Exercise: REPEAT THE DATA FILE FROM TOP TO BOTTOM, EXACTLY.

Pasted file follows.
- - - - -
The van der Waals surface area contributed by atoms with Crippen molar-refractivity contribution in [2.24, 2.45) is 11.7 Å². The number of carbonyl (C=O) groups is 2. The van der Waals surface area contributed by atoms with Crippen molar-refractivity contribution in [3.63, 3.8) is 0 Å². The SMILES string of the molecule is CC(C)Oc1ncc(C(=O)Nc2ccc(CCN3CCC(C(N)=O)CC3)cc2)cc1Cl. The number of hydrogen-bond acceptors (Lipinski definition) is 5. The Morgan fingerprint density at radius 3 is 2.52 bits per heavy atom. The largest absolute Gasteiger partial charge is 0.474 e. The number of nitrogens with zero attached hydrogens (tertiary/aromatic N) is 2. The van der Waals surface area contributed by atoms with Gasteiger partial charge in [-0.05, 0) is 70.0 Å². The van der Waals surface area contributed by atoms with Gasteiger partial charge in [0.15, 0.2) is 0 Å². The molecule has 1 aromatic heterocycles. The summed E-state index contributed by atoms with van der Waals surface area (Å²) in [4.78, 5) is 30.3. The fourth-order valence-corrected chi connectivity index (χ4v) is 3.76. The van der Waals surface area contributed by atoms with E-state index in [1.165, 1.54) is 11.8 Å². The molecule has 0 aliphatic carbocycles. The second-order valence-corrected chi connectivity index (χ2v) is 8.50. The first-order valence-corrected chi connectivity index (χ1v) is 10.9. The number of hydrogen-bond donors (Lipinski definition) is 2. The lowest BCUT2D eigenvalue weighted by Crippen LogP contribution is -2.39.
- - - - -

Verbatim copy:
The van der Waals surface area contributed by atoms with Crippen molar-refractivity contribution in [2.24, 2.45) is 11.7 Å². The number of carbonyl (C=O) groups is 2. The van der Waals surface area contributed by atoms with Crippen molar-refractivity contribution in [3.63, 3.8) is 0 Å². The SMILES string of the molecule is CC(C)Oc1ncc(C(=O)Nc2ccc(CCN3CCC(C(N)=O)CC3)cc2)cc1Cl. The number of hydrogen-bond acceptors (Lipinski definition) is 5. The Morgan fingerprint density at radius 3 is 2.52 bits per heavy atom. The largest absolute Gasteiger partial charge is 0.474 e. The number of nitrogens with zero attached hydrogens (tertiary/aromatic N) is 2. The van der Waals surface area contributed by atoms with Gasteiger partial charge in [-0.05, 0) is 70.0 Å². The van der Waals surface area contributed by atoms with Gasteiger partial charge in [0.15, 0.2) is 0 Å². The molecule has 1 aromatic heterocycles. The summed E-state index contributed by atoms with van der Waals surface area (Å²) in [4.78, 5) is 30.3. The fourth-order valence-corrected chi connectivity index (χ4v) is 3.76. The van der Waals surface area contributed by atoms with E-state index in [1.165, 1.54) is 11.8 Å². The molecule has 0 aliphatic carbocycles. The second-order valence-corrected chi connectivity index (χ2v) is 8.50. The first-order valence-corrected chi connectivity index (χ1v) is 10.9. The number of hydrogen-bond donors (Lipinski definition) is 2. The lowest BCUT2D eigenvalue weighted by Crippen LogP contribution is -2.39.